FDA backs Pradaxa safety as docs lament lack of antidote

FDA has sifted the data on Pradaxa, the blood thinner that's attracted some controversy of late. And despite an onslaught of adverse-event reports--and hundreds of deaths--the agency says rates of gastrointestinal bleeding and intracranial hemorrhage were no higher in Pradaxa patients than in those using the older drug it was designed to replace.

FDA staffers reviewed insurance claims and other data from its early version of Sentinel, a safety-monitoring system the agency is developing. That assessment turned up bleeding at about the same rate for Pradaxa and warfarin as that found in late-stage research used to support the drug's approval. Conclusion? "Pradaxa provides an important health benefit when used as directed."

And therein lies the difficulty, or at least one of the difficulties, some cardiologists say. Pradaxa's label cautions its use in patients with substandard kidney function, but some doctors aren't testing their patients' kidneys before prescribing the drug.

The more dramatic difficulty is this: Pradaxa has no antidote. With warfarin, doctors can administer Vitamin K if patients start bleeding uncontrollably, to reverse the drug's effects. Pradaxa has no such failsafe. So, some patients have died from falls when doctors couldn't stop the bleeding.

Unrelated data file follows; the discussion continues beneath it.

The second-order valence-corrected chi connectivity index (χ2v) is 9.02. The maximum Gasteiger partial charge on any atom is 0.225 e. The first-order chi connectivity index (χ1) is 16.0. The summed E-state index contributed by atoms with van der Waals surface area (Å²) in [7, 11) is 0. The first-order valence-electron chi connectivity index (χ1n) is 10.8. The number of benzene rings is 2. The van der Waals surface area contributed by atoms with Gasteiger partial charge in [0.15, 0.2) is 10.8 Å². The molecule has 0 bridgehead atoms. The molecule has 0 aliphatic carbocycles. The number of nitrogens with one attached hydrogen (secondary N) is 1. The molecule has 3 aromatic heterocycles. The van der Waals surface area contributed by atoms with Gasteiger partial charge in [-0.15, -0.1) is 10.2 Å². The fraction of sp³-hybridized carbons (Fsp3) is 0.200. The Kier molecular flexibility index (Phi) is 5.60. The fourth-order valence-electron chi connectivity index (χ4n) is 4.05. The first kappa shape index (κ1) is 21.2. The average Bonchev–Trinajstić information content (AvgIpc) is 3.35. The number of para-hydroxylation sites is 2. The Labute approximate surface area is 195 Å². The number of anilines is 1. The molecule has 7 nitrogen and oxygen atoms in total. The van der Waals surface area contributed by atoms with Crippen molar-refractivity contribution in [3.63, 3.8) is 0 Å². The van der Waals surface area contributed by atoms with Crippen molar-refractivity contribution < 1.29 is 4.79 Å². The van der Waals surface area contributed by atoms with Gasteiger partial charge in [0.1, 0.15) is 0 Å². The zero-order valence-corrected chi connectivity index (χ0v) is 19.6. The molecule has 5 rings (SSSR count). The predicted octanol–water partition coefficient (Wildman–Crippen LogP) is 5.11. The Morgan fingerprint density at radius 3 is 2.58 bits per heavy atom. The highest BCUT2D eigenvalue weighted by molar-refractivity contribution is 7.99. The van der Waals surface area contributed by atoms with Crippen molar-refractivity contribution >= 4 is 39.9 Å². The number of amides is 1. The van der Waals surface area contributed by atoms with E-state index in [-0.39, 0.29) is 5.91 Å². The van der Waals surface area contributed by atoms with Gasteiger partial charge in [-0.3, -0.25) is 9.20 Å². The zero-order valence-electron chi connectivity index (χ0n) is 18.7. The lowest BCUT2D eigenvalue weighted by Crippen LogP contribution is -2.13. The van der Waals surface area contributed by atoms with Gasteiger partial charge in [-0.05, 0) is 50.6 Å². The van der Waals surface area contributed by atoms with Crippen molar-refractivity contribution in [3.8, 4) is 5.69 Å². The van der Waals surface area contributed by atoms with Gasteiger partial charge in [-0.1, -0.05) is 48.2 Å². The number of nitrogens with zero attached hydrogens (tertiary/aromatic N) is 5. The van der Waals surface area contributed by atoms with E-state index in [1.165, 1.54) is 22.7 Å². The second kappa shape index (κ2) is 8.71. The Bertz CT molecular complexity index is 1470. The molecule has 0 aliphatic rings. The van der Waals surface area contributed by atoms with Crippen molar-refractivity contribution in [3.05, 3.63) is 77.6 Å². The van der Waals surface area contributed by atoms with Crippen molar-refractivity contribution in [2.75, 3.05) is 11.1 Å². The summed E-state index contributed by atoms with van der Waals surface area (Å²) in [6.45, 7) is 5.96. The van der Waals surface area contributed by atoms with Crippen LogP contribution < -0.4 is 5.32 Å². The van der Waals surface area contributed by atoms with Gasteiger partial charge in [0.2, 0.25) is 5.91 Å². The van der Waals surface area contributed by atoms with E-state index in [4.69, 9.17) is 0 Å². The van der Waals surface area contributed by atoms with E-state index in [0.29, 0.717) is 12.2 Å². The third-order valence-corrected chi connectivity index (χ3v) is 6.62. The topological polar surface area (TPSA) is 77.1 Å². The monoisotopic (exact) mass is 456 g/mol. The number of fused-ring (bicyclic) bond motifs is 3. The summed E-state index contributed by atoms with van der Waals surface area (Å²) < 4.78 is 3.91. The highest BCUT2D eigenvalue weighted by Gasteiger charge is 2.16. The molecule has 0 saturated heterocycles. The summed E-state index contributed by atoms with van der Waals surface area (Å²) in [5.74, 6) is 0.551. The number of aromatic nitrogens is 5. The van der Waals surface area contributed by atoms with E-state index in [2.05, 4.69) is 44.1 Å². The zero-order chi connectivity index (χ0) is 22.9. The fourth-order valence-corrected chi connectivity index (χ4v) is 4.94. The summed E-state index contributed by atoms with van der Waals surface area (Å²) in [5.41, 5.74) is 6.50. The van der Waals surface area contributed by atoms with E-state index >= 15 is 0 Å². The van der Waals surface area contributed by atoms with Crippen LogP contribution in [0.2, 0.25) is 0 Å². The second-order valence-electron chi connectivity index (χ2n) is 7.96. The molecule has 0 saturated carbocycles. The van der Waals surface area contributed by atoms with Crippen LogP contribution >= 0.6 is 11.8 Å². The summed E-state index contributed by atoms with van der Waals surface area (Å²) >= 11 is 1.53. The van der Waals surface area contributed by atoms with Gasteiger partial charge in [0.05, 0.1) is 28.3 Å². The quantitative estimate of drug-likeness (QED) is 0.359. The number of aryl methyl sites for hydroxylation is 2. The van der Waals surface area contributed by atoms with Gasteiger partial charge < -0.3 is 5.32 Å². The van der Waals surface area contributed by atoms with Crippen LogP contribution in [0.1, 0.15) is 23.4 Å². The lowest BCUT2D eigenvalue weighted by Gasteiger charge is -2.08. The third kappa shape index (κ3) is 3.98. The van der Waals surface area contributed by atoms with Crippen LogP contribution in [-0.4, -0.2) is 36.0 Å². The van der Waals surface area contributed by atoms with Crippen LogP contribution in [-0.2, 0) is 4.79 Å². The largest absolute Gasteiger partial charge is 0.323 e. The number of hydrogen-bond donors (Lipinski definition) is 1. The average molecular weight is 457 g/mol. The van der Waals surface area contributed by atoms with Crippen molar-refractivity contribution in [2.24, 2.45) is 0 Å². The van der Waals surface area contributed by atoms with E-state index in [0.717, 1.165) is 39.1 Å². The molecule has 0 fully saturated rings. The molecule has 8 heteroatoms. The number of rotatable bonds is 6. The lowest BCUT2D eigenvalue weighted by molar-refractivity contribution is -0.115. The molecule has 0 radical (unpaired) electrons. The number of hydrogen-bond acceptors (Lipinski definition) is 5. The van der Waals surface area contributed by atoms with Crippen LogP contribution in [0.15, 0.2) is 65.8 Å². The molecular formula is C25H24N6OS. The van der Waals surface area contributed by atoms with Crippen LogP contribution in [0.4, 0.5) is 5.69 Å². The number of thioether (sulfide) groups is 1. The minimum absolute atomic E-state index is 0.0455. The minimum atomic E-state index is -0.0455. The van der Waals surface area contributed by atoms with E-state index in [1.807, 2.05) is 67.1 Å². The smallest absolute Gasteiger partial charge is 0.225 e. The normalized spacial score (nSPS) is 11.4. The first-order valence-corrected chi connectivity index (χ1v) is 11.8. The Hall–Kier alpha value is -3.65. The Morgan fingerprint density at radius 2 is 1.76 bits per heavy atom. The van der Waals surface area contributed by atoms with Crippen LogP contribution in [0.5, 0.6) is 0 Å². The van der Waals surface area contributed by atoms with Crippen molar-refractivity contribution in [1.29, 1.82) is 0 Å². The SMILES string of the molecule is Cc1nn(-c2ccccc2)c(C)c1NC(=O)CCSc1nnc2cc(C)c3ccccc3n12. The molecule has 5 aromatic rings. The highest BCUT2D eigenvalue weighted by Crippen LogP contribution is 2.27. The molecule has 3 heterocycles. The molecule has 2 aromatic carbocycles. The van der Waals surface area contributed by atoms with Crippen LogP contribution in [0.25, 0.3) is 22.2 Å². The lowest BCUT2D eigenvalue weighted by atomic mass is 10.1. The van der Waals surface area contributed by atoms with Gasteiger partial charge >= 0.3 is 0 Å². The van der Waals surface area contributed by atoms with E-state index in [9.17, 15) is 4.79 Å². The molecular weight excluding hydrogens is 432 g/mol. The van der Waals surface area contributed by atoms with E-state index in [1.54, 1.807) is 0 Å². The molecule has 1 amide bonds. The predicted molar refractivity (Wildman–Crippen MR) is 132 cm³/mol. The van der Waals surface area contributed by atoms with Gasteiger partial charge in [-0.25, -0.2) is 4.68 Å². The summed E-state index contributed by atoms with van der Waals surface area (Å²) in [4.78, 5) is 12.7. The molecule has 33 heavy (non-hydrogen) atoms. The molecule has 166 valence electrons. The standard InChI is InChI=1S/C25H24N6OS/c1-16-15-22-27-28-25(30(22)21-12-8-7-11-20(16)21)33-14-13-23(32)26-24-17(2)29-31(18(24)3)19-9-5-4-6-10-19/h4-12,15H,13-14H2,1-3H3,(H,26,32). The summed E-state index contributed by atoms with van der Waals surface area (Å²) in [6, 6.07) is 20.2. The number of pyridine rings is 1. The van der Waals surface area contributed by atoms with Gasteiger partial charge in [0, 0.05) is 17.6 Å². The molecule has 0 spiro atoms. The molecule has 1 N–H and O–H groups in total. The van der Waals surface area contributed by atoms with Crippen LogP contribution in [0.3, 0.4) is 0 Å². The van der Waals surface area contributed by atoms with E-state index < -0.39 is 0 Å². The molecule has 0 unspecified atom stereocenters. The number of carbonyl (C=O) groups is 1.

Critics say that Pradaxa's use should be limited--or its risks better publicized--unless and until an antidote can be found, The New York Times reports.

Meanwhile, Boehringer Ingelheim is preparing to release new long-term safety data on Pradaxa, along with additional studies that examine, among other things, attempts to identify treatments for bleeding. And a "hypothesis-generating" study just published in the British Medical Journal actually found that stroke, major bleeding and intracranial bleeding were less common in patients taking Pradaxa for stroke prevention than with patients on a rival drug.

Pradaxa is a blockbuster. Its only head-to-head competitor in the warfarin-alternative market is Johnson & Johnson ($JNJ) and Bayer's Xarelto. That drug hasn't been tagged with so many safety reports, but to be fair, it hasn't been on the market nearly as long. Another potential competitor, Pfizer ($PFE) and Bristol-Myers Squibb's ($BMY) Eliquis, is still awaiting FDA approval. And meanwhile, FDA says it's planning to look at other data on Pradaxa's safety risks.

- get the FDA release
- read the NYT story
- see the BMJ study